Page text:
Previous | View All | Next
Fig. 5. Overall accuracies for Dot, 2-D, and 3-D spatializations. Error bars show 95% confidence intervals.
Previous | View All
5.1 Response Time
We expected most people to answer the yes / no questions quickly in all conditions, and were not surprised that most conditions were not significantly different in response time. However, we did observe a main effect of seen (F(1,29)=20.3, ηp2=0.41, p<0.001). Participants responded significantly faster for images that had been seen in the training set compared to images that were new.
For accuracy, we observed significant main effects of display type (F(2,58)=7.4, ηp2=0.2, p<0.002), point density (F(1,29)=14.8, ηp2=0.34, p<0.002), and seen (F(1,29)=14.1, <p2=0.33, p<0.002). We also observed significant interactions for display × density (F(2,58)=4.3, ηp2=0.13, p<0.019) and display × seen (F(2,58)=3.2, ηp2=0.1, p<0.049).
Accuracy was significantly better overall when there were more points in the display, as shown by the higher green bars in Figure 4. Accuracy was also significantly better overall when the image was new. In other words, people were better able to recognize that they had not seen an image than that they had seen it. Post-hoc tests showed that both of these differences occurred for dots (density: p<0.001, seen: p<0.027) and 2-D landscapes (density: p<0.008, seen: p<0.004), but not for 3-D landscapes.
Overall, accuracy was 87.1% for dots, 85.3% for 3-D landscapes, and 79.1% for 2-D landscapes. Figure 5 illustrates these overall accuracy data. Both dots (p<0.011) and 3-D landscapes (p<0.027) had significantly higher accuracy than 2-D landscapes. However, this difference did not occur in all conditions, as shown in Table 1. Dots also had significantly higher accuracy than 3-D landscapes in the 1000-point condition.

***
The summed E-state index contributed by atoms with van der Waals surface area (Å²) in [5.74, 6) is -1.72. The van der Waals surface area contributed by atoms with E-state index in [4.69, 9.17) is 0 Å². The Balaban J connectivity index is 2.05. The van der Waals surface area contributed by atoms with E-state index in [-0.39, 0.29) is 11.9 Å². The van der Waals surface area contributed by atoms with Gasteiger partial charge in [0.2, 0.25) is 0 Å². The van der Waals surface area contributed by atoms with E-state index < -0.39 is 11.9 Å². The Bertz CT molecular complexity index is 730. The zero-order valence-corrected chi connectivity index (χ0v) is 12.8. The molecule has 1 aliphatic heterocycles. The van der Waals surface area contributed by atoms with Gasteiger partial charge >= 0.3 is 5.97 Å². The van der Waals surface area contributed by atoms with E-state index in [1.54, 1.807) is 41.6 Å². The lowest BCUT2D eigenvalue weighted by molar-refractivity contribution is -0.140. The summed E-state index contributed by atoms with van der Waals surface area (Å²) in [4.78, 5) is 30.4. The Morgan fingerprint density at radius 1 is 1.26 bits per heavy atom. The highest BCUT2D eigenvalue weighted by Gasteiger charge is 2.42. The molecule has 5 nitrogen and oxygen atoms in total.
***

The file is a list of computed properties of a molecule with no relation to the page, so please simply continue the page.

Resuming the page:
TABLE 1 Interaction details for display × density and display × seen. Mean values and p - values are given for significant differences in memory accuracy.
We start our discussion by addressing the three key questions raised in Section 2:
Are landscapes or dots easier to remember? The most surprising result from this study was that memory was significantly more accurate with dot displays than with the 2-D or 3-D landscapes (refer to Figure 5). This contradicted our prediction that the abstraction provided by landscape displays would improve memorability. During pilot tests, the landscape displays even "seemed" easier to remember. Because response times were not statistically different between the Dot, 2-D, and 3-D factors, speed / accuracy trade-offs are an unlikely explanation for the higher accuracies observed for the Dot spatializations. One explanation for these results is that the contours and extra features within the 2-D and 3-D landscapes may actually be more visually distracting than helpful. Maybe people are able to sufficiently create abstract mental representations of Dot clusters without the visual abstractions provided by the landscapes. If such 2-D and 3-D visual landscape abstractions differ from a participant's intuitive visceral mental model(s) based on Dot clusters, a slight confusion could occur and result in slightly lower accuracy scores. Another possibility is that the saturation-based coloring of the dot displays allowed lower density regions to fade into the background, producing a clear and memorable pattern of high density regions.